That title is probably too cheesy for this somewhat sullen little story, but it’s what I’ve got.
Warning for references to injuries.
It was the smell that woke Raven. She wished that it was something normal, like the sound of rain or the first beams of sunlight through her window. Or, if it had to be a smell, something pleasant and intimate. Bacon and eggs. French toast.
But no. That harsh, chemical smell hung in the air, the one that meant her girlfriend dunked herself in disinfectant and ointment before climbing into bed with her. At least she couldn’t detect the blood.
Raven rolled over to face Anna and couldn’t contain her wince. Her cheek was covered in gauze and the swollen, torn corner of her mouth looked infected. She wanted to ask what happened to her face, but the answer was obvious. She hadn’t been careful (even though she said she would) and let one of the gryphons get her with their claws. Back when they were younger, she used to joke that she let them scratch her on purpose, just so she would have a battle scar and a story. Lately she didn’t make those kinds of jokes. Not since Raven cried at her last major injury. Anna lost a finger to a snapping beak and tried to make light of it. Emphasis on “tried.”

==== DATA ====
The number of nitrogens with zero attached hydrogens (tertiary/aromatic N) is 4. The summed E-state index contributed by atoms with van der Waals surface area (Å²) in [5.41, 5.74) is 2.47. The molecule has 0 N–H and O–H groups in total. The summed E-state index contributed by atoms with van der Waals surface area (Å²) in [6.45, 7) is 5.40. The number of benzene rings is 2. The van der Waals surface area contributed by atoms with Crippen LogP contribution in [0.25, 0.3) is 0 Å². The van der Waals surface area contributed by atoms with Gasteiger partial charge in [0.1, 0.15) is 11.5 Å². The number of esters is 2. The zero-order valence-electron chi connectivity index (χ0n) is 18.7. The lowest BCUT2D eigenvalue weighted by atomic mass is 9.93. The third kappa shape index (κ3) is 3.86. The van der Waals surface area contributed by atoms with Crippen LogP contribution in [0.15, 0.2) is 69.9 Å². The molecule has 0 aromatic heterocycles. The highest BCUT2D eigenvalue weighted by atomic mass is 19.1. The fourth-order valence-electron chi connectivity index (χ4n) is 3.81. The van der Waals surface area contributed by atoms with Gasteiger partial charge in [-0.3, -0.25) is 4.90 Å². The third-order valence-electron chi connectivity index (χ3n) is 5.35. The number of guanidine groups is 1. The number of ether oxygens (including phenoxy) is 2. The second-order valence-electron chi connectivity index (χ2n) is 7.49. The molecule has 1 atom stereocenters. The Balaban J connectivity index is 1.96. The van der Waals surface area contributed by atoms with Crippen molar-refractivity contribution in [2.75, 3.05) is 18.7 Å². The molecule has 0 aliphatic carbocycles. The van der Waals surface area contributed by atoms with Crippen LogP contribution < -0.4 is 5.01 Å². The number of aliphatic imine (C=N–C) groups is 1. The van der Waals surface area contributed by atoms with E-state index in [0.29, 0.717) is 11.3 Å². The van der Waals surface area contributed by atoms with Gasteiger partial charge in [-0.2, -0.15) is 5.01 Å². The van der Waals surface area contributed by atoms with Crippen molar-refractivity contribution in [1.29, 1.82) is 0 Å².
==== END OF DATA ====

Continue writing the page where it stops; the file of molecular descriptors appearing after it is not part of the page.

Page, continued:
Raven saw Anna’s dark-ringed eyes peering back at her and whispered, “Rough night?”
“You have no idea.” She smiled weakly with the uninjured half of her mouth.
The exchange used to be a fun little joke between them, a way of trying to shed light on the harsh realities of the situation. They said it every time Anna got hurt capturing gryphons. It stopped being funny the third or fourth time but they never stopped.
“Did you at least catch it?”
Anna blew her flyaway bangs out of her face. “No.”
Raven sighed through her nose, unable to contain her frustration. “Then we can’t make rent.”
“You think I don’t know that?”
“Maybe you need a reminder,” Raven said, propping herself up on her forearm and leaning closer, “just like I need to keep reminding you that you can’t keep doing this.”
“What choice do I have?”
“Literally anything else.” If she would get a normal job, it would solve a lot of their problems and probably make new ones.
“It’s all I’m good at.”
Except that she hadn’t been good at it, at least not as of late. Selling exotic, fantastical, dangerous pets to every rich moron that wanted them made a lot of money, but actually having gryphons to sell them was step one. Anna couldn’t seem to catch them anymore. Maybe they got wise to her. Maybe her injuries were finally catching up, stacked one on top of the other like spiked, heavy bricks on her body.
“Can we stop?” Anna asked, reaching out to touch her shoulder. “It hurts to talk.”
“I didn’t say anything,” Raven replied, turning back around.
She can’t go back to sleep after that, not with the knowledge of Anna all torn up right behind her, but she could at least pretend. She had gotten good at that lately.